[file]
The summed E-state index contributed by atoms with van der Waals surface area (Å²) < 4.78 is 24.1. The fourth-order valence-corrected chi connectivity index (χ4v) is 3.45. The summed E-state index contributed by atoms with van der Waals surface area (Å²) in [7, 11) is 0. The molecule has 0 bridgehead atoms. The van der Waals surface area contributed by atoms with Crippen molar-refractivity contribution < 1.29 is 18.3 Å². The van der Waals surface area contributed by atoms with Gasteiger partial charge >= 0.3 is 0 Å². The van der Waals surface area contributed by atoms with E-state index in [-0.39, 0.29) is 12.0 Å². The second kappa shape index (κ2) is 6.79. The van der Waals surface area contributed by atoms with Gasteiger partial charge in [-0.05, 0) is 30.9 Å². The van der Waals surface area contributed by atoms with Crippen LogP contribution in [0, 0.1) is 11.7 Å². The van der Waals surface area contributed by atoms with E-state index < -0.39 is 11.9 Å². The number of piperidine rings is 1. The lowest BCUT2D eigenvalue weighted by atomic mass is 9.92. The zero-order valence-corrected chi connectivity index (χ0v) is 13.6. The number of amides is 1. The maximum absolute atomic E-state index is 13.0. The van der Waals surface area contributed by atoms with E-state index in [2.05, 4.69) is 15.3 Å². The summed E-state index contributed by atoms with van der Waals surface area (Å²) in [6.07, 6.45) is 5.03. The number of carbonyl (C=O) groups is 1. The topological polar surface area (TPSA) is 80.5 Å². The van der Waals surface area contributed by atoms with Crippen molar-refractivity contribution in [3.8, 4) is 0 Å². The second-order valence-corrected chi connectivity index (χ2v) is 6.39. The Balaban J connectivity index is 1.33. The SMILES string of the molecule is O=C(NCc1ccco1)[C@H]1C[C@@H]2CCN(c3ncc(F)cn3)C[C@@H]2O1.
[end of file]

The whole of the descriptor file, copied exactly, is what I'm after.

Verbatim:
The summed E-state index contributed by atoms with van der Waals surface area (Å²) < 4.78 is 24.1. The fourth-order valence-corrected chi connectivity index (χ4v) is 3.45. The summed E-state index contributed by atoms with van der Waals surface area (Å²) in [7, 11) is 0. The molecule has 0 bridgehead atoms. The van der Waals surface area contributed by atoms with Crippen molar-refractivity contribution < 1.29 is 18.3 Å². The van der Waals surface area contributed by atoms with Gasteiger partial charge >= 0.3 is 0 Å². The van der Waals surface area contributed by atoms with E-state index in [-0.39, 0.29) is 12.0 Å². The second kappa shape index (κ2) is 6.79. The van der Waals surface area contributed by atoms with Gasteiger partial charge in [-0.05, 0) is 30.9 Å². The van der Waals surface area contributed by atoms with Crippen LogP contribution in [0, 0.1) is 11.7 Å². The van der Waals surface area contributed by atoms with E-state index < -0.39 is 11.9 Å². The number of piperidine rings is 1. The lowest BCUT2D eigenvalue weighted by atomic mass is 9.92. The zero-order valence-corrected chi connectivity index (χ0v) is 13.6. The number of amides is 1. The maximum absolute atomic E-state index is 13.0. The van der Waals surface area contributed by atoms with E-state index in [2.05, 4.69) is 15.3 Å². The summed E-state index contributed by atoms with van der Waals surface area (Å²) in [6.07, 6.45) is 5.03. The number of carbonyl (C=O) groups is 1. The topological polar surface area (TPSA) is 80.5 Å². The van der Waals surface area contributed by atoms with Crippen molar-refractivity contribution in [3.8, 4) is 0 Å². The second-order valence-corrected chi connectivity index (χ2v) is 6.39. The Balaban J connectivity index is 1.33. The SMILES string of the molecule is O=C(NCc1ccco1)[C@H]1C[C@@H]2CCN(c3ncc(F)cn3)C[C@@H]2O1.